Exploring Cohousing with Trish Becker
Inside Community Podcast — Ep. 011
Cohousing benefits include autonomy, resource sharing, social and emotional connection, and a model for engagement and democracy that reaches beyond community walls. Join Trish Becker and I, as we discuss the ins and outs of cohousing.
In this episode
- What is cohousing (4 minutes)
- The architecture of growing cohousing communities (12 minutes)
- Legal and zoning aspects (20 minutes)
- Modelling healthy democracy and its impact in the wider world (25 minutes)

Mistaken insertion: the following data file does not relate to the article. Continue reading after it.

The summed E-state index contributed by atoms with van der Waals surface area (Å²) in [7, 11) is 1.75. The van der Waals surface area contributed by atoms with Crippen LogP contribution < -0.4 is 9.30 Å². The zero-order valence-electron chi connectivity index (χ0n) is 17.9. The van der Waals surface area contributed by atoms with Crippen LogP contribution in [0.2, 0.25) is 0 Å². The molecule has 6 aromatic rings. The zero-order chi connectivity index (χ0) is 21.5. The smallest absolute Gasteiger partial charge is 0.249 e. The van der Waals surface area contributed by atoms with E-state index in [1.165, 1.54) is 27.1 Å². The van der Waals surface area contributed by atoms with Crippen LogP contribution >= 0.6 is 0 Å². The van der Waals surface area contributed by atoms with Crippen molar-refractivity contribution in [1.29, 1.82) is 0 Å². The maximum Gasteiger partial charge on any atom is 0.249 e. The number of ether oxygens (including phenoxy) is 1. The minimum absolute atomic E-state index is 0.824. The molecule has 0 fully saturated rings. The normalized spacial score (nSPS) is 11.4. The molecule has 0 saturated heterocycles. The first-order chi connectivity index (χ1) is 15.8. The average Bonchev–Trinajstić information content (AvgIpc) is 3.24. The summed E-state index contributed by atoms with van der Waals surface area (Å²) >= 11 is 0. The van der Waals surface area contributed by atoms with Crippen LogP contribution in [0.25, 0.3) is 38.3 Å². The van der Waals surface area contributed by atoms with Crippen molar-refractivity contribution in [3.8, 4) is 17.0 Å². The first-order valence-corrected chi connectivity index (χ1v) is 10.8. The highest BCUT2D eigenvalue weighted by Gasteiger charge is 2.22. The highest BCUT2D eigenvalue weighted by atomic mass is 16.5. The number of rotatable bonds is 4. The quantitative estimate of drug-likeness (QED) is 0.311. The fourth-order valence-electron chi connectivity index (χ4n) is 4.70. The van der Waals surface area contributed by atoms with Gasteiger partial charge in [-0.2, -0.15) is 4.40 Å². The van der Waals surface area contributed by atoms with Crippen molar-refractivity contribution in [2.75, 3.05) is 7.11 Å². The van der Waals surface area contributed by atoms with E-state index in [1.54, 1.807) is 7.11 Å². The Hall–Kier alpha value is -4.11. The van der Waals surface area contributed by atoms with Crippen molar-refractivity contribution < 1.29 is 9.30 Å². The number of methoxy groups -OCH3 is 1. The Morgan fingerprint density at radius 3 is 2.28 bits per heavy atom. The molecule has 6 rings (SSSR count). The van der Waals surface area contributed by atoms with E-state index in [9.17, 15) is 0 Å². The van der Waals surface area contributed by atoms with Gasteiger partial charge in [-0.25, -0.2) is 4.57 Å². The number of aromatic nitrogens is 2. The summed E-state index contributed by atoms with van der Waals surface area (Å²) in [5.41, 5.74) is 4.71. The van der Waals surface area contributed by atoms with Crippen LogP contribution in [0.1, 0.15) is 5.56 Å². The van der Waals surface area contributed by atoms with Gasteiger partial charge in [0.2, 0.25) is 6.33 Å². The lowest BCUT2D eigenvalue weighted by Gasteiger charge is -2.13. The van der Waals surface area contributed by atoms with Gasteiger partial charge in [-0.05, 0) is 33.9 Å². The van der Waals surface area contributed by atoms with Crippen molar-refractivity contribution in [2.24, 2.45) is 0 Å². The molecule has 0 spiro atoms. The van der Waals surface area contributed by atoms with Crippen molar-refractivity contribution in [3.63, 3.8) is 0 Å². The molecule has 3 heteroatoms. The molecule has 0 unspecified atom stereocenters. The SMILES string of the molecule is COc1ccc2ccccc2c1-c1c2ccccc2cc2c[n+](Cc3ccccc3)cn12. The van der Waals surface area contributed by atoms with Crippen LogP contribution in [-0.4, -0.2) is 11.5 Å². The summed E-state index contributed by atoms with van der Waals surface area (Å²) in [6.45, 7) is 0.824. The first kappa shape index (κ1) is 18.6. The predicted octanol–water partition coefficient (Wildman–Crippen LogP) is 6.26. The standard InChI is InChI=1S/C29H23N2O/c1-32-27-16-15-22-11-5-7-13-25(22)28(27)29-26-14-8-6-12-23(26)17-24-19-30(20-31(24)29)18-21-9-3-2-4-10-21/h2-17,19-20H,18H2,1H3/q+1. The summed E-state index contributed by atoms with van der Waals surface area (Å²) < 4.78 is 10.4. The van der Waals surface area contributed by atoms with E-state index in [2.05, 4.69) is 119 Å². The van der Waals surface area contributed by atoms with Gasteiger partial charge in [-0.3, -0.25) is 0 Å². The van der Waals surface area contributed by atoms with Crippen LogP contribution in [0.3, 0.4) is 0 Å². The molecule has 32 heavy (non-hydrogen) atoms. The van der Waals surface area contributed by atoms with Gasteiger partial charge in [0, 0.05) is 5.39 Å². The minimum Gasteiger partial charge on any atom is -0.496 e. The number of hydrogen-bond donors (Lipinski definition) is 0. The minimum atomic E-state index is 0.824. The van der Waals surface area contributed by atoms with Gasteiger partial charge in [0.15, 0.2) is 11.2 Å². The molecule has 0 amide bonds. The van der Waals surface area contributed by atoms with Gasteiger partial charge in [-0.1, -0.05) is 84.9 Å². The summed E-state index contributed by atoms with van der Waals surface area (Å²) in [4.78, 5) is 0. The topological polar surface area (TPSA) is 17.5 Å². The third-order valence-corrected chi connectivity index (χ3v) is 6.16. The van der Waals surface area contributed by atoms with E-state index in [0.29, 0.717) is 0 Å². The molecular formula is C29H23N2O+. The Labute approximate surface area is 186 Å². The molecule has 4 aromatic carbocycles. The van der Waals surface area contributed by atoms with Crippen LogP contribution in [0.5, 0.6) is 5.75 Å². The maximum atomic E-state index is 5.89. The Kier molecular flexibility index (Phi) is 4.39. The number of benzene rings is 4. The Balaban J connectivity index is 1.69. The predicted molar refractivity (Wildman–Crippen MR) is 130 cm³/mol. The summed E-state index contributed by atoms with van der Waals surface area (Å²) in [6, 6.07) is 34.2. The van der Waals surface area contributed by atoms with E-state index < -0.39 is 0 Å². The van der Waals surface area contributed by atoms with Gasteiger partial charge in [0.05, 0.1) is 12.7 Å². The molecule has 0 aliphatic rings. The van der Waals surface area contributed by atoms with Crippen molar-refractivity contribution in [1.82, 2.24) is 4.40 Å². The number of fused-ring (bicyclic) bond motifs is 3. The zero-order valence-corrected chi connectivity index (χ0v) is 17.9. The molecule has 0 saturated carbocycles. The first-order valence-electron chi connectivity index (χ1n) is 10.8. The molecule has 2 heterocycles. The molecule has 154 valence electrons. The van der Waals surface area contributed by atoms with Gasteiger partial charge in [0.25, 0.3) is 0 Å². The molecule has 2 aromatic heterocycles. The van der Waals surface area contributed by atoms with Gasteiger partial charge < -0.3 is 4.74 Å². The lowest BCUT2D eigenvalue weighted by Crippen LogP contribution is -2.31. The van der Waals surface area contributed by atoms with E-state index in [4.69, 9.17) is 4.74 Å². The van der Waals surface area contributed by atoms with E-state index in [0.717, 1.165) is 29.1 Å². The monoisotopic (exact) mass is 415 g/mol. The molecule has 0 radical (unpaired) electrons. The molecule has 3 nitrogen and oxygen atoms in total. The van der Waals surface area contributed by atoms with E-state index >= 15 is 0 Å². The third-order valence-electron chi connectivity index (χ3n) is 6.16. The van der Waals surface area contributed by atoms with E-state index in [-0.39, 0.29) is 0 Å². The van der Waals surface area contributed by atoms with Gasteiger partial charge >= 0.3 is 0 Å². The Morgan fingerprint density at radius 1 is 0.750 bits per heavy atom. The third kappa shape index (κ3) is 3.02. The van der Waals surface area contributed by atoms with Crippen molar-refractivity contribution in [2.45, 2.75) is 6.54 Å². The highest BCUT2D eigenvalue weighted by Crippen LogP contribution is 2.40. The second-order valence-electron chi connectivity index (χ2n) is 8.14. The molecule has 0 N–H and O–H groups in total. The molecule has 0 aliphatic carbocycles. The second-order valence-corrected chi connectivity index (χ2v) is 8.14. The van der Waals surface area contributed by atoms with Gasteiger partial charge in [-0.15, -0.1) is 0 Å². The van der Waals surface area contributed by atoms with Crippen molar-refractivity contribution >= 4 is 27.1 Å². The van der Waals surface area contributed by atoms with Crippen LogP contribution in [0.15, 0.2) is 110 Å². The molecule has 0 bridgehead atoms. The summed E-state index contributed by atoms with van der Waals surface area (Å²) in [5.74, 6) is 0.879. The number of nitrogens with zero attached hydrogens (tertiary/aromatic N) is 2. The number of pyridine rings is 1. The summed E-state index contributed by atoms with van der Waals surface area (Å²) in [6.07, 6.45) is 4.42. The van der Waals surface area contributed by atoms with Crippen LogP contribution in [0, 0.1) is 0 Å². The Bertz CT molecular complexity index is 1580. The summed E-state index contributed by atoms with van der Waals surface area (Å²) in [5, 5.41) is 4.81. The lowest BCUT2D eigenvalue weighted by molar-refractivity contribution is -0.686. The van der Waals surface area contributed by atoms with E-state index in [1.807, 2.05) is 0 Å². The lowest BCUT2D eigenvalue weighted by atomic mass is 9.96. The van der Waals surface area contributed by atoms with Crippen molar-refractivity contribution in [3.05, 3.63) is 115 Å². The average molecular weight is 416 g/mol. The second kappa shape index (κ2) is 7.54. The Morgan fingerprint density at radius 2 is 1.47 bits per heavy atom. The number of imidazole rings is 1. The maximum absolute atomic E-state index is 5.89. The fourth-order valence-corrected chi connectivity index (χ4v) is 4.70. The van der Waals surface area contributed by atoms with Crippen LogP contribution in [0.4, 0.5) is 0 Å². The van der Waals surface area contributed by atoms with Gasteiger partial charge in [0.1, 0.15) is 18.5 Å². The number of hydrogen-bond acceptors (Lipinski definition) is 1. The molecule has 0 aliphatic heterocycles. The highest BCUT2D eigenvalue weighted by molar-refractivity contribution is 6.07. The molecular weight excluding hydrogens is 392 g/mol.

- Equity, diversity and inclusion (31 minutes)
- Balancing privacy and community (40 minutes)
- Engagement and conflict resolution (44 minutes)
- Time banking (49 minutes)
- Steps and resources for creating a cohousing community (53 minutes)
About Trish Becker
Trish Becker is the Executive Director of the Cohousing Association of the United States, CohoUS for short, a national nonprofit that seeks to grow the collective housing movement. CohoUS supports forming and existing communities, as well as the professionals who build them through education, trainings, resources and connection. Trish is a founding member of Aria Cohousing and Chase Street Commons, a micro-village built upon the principles of cohousing.
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Thanks from Rebecca, your podcast host